Is historical evidence different from facts?

Between fact & fiction: In search of the 12 apostles

In an interview with National Geographic he explains why the Monty Python film "The Life of Brian" was an inspiration for his book and how his view of Christianity changed during his journey.

If there had been a New York Times bestseller list in the first century AD, what column should the New Testament have been in? Novels or non-fiction?

I don't know if that distinction would have made sense to anyone in the first century. No distinction was made between evangelistic propaganda and what the authors believed to be reality. From a modern perspective, it is difficult to see the gospel as an unvarnished, truthful account. There was no journalistic impulse back then. The people's biased belief in the workings of magical and divine powers took precedence. Nowadays we could perhaps classify it as a creative non-fiction book with an emphasis on "creative".

You were raised Catholic, but then had a crisis of faith. Tell us about how that inspired you to write the book.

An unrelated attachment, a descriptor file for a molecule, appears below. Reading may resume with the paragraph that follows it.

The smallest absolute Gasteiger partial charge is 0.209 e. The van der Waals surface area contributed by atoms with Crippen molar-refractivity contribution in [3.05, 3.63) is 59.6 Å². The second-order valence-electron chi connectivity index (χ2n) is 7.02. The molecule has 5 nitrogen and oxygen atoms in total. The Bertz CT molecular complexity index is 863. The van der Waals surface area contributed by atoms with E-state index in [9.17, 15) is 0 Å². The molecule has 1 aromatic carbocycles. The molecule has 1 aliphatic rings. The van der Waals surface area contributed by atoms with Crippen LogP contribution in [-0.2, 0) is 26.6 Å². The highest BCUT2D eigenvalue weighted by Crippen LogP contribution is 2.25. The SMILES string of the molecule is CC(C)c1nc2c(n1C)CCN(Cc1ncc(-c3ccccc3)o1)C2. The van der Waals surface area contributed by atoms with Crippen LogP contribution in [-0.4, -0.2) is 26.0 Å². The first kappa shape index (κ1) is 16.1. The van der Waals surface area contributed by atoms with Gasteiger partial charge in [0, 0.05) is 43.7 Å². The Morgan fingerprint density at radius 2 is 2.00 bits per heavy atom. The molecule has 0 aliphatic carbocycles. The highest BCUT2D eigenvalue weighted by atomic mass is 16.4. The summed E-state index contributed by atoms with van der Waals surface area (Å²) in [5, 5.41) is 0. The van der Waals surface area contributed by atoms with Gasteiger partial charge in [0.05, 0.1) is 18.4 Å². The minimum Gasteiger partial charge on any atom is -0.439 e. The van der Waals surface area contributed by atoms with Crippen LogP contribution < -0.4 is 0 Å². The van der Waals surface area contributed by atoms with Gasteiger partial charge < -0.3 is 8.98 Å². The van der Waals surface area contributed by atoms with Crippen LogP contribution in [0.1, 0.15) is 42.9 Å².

I haven't really had a crisis of faith. I just read a few books and then I realized that none of this probably happened the way I thought it would. Even so, I remained very interested in the stories in the Hebrew Bible and the New Testament. But I have to admit that the biggest inspiration for this book was the movie "The Life of Brian" - that scene in which Brian flees the Romans, leaps out of a tower and ends up in the middle of a market square full of prophets babbling nonsense . So he starts to just tell some nonsense himself and actually an audience gathers in front of him. After growing up in Catholic schools and watching all those sterile Christian educational films, this part of the film seemed like a much livelier, more realistic, and psychologically believable portrayal of the first century than I had ever seen.